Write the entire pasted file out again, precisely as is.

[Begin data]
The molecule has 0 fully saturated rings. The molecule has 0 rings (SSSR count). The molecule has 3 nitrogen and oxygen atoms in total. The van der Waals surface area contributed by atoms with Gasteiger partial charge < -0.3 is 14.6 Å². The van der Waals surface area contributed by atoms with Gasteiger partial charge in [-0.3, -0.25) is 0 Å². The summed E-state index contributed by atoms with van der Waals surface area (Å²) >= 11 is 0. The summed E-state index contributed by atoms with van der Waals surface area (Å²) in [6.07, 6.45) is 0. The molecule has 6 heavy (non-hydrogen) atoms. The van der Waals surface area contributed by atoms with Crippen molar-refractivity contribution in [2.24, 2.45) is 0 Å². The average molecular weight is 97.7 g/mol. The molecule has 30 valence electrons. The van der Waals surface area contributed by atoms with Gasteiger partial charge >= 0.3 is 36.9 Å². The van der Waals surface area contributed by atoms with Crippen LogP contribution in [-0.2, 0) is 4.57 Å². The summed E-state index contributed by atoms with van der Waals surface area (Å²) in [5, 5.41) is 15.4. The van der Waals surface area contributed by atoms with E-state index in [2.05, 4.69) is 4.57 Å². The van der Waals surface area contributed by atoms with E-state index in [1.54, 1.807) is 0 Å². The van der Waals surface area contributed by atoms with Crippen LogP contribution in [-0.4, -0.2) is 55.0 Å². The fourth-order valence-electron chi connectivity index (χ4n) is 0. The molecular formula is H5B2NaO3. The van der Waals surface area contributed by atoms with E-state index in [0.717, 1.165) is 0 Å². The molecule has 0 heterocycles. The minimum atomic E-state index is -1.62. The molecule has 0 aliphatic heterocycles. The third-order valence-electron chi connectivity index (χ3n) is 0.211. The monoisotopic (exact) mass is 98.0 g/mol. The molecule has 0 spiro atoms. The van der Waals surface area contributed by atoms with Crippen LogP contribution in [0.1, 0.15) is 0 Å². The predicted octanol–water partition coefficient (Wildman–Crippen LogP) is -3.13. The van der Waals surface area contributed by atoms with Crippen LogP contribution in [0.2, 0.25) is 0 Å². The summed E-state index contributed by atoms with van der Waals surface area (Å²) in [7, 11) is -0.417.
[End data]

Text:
The molecule has 0 fully saturated rings. The molecule has 0 rings (SSSR count). The molecule has 3 nitrogen and oxygen atoms in total. The van der Waals surface area contributed by atoms with Gasteiger partial charge < -0.3 is 14.6 Å². The van der Waals surface area contributed by atoms with Gasteiger partial charge in [-0.3, -0.25) is 0 Å². The summed E-state index contributed by atoms with van der Waals surface area (Å²) >= 11 is 0. The summed E-state index contributed by atoms with van der Waals surface area (Å²) in [6.07, 6.45) is 0. The molecule has 6 heavy (non-hydrogen) atoms. The van der Waals surface area contributed by atoms with Crippen molar-refractivity contribution in [2.24, 2.45) is 0 Å². The average molecular weight is 97.7 g/mol. The molecule has 30 valence electrons. The van der Waals surface area contributed by atoms with Gasteiger partial charge >= 0.3 is 36.9 Å². The van der Waals surface area contributed by atoms with Crippen LogP contribution in [-0.2, 0) is 4.57 Å². The summed E-state index contributed by atoms with van der Waals surface area (Å²) in [5, 5.41) is 15.4. The van der Waals surface area contributed by atoms with E-state index in [2.05, 4.69) is 4.57 Å². The van der Waals surface area contributed by atoms with E-state index in [1.54, 1.807) is 0 Å². The van der Waals surface area contributed by atoms with Crippen LogP contribution in [-0.4, -0.2) is 55.0 Å². The fourth-order valence-electron chi connectivity index (χ4n) is 0. The molecular formula is H5B2NaO3. The van der Waals surface area contributed by atoms with E-state index in [0.717, 1.165) is 0 Å². The molecule has 0 heterocycles. The minimum atomic E-state index is -1.62. The molecule has 0 aliphatic heterocycles. The third-order valence-electron chi connectivity index (χ3n) is 0.211. The monoisotopic (exact) mass is 98.0 g/mol. The molecule has 0 spiro atoms. The van der Waals surface area contributed by atoms with Crippen LogP contribution in [0.1, 0.15) is 0 Å². The predicted octanol–water partition coefficient (Wildman–Crippen LogP) is -3.13. The van der Waals surface area contributed by atoms with Crippen LogP contribution in [0.2, 0.25) is 0 Å². The summed E-state index contributed by atoms with van der Waals surface area (Å²) in [7, 11) is -0.417.